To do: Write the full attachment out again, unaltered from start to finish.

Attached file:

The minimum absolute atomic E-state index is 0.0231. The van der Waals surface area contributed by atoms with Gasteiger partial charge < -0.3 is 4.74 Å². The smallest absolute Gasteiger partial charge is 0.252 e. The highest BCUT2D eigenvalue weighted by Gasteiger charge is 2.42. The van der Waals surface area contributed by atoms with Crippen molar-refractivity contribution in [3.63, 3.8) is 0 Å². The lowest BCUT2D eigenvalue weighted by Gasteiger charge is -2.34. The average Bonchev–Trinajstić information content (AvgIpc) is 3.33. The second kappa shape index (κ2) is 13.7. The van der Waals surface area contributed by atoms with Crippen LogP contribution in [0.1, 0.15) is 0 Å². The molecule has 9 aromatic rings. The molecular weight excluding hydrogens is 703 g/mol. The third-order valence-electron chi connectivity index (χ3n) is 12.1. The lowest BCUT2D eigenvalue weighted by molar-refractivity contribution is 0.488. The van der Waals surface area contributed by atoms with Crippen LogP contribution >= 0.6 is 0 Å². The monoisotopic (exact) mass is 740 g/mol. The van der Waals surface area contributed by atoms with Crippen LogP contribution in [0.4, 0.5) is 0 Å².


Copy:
The minimum absolute atomic E-state index is 0.0231. The van der Waals surface area contributed by atoms with Gasteiger partial charge < -0.3 is 4.74 Å². The smallest absolute Gasteiger partial charge is 0.252 e. The highest BCUT2D eigenvalue weighted by Gasteiger charge is 2.42. The van der Waals surface area contributed by atoms with Crippen molar-refractivity contribution in [3.63, 3.8) is 0 Å². The lowest BCUT2D eigenvalue weighted by Gasteiger charge is -2.34. The average Bonchev–Trinajstić information content (AvgIpc) is 3.33. The second kappa shape index (κ2) is 13.7. The van der Waals surface area contributed by atoms with Crippen LogP contribution in [0.1, 0.15) is 0 Å². The molecule has 9 aromatic rings. The molecular weight excluding hydrogens is 703 g/mol. The third-order valence-electron chi connectivity index (χ3n) is 12.1. The lowest BCUT2D eigenvalue weighted by molar-refractivity contribution is 0.488. The van der Waals surface area contributed by atoms with Crippen LogP contribution >= 0.6 is 0 Å². The monoisotopic (exact) mass is 740 g/mol. The van der Waals surface area contributed by atoms with Crippen LogP contribution in [0.4, 0.5) is 0 Å².